Abstract: Legionella pneumophila (L. pneumophila) is the most common etiologic agent of Pontiac Fever and Legionnaires’ disease, respiratory diseases transmitted via waterborne aerosol inhalation. Legionellosis, a term incorporating both Legionnaires’ Disease, a severe pneumonia, and Pontiac Fever, a self-limiting flu-like illness, is the most common waterborne disease in the US, and its incidence is steadily increasing. L. pneumophila grows well in warm, stagnant, water (20-50°C), particularly in large distribution systems, such as those in hospitals or hotels. L. pneumophila thrives in biofilms, where it establishes and endosymbiotic relationship with protozoa, allowing the bacteria protection from disinfectants, such as residual chlorine. While there is a plethora of information regarding how L. pneumophila interacts with protozoa and human macrophages, this information has yet to be used for a comprehensive quantitative microbial risk assessment (QMRA) model for L. pneumophila in drinking water systems. This meta-analysis seeks to combine available data regarding the uptake of Legionella by protozoa and macrophages, the replication of Legionella in the host cell, the rates of exit from the host cell, and the rates of infectivity after leaving the initial host. We will be evaluating these rates in normal conditions, under particular genetic manipulations (e.g. dot/icm gene knockdowns), and under environmental stressors (e.g. chlorine treatment). In order to glean all applicable data available a critical literature review was performed. Data was selected from the literature based on if it would be appropriate to use in a mechanistic model (e.g. there are sufficient data points, the data is validated, the data informs Legionella’s ability to survive and thrive, etc.). The data will be used to build a QMRA model allowing scientists and engineers to further understand how environmental conditions effect Legionella’s virulence. This is an initial step in improved exposure control and therefore prevention of legionellosis outbreaks.

M4-I.5  4:50 pm  Water Chemistry and Micriology Changes as Plumbing Ages. WHELTON, ANDREW J AJW*, SALEHI, MARYAM MS, ABOUALI, MOHAMMAD MA, WANG, MIAN MW, ZHOU, ZHI ZZ, NEJADHASHEMI, AMIR POUYAN APN, MITCHELL, JADE JM, CASKEY, STEPHEN SC; Purdue University   awhelton@purdue.edu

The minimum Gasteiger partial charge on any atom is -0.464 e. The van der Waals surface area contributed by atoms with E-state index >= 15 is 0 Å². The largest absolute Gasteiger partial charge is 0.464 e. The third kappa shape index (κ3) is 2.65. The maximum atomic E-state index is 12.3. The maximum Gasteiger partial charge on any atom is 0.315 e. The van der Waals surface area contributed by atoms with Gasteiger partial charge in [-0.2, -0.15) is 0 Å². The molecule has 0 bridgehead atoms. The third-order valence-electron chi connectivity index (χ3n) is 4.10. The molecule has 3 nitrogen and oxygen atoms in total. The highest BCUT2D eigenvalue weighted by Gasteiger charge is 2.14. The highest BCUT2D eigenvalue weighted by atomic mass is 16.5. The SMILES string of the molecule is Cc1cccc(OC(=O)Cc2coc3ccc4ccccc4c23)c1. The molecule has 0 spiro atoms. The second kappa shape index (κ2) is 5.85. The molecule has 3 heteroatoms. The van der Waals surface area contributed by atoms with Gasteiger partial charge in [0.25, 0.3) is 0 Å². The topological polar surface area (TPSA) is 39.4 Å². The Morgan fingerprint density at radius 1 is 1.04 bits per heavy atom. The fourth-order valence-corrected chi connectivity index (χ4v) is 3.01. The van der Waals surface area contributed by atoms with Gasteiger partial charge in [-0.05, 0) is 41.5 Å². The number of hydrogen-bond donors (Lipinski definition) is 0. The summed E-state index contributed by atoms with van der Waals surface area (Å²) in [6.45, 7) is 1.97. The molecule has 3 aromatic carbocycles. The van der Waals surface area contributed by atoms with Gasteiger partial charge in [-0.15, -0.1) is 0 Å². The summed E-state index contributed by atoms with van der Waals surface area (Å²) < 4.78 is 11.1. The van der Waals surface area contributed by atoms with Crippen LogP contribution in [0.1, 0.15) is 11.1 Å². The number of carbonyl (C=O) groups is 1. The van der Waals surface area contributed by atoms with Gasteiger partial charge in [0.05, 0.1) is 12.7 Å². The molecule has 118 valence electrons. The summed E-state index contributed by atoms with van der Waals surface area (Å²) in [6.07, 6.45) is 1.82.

Abstract: Drinking water chemistry and microbiology inside buildings is a field of much needed scrutiny. Coupled with new innovative plumbing designs, low water use fixtures are increasing water age in buildings. Consequences of increased water age have shown to be related to off-tastes and -odors, reduced disinfectant residuals, production of disinfectant byproducts, and greater microbial levels, among others. A field study was conducted from September 2015 through December 2015 to understand the link between fixture water use and drinking water quality in a newly plumbed residential green building. Water use and quality were monitored at four in-building locations. Once the home was fully inhabited, the maximum water stagnation time found was 72 hr. Bacteria and organic carbon levels increased inside the plumbing system compared to the chlorinated municipal tap water entering the building. A positive correlation between organic carbon and bacterial concentration at select locations was observed. A greater number of bacteria was detected in hot water samples compared to cold water. This suggested that hot water plumbing promoted greater microbial growth. At some fixtures, metal plumbing components caused Zn, Cu and Pb levels to increase above the levels measured at the water treatment plant. At the basement fixture, where the least amount of water use events occurred, greater organic carbon, bacteria, and heavy metal concentration were detected. Different fixture use patterns resulted in disparate drinking water quality within the same residential building. Additional research will be described pertaining to organics release from plastic pipes, heavy metal fate in drinking water plumbing, along with other building plumbing research topics.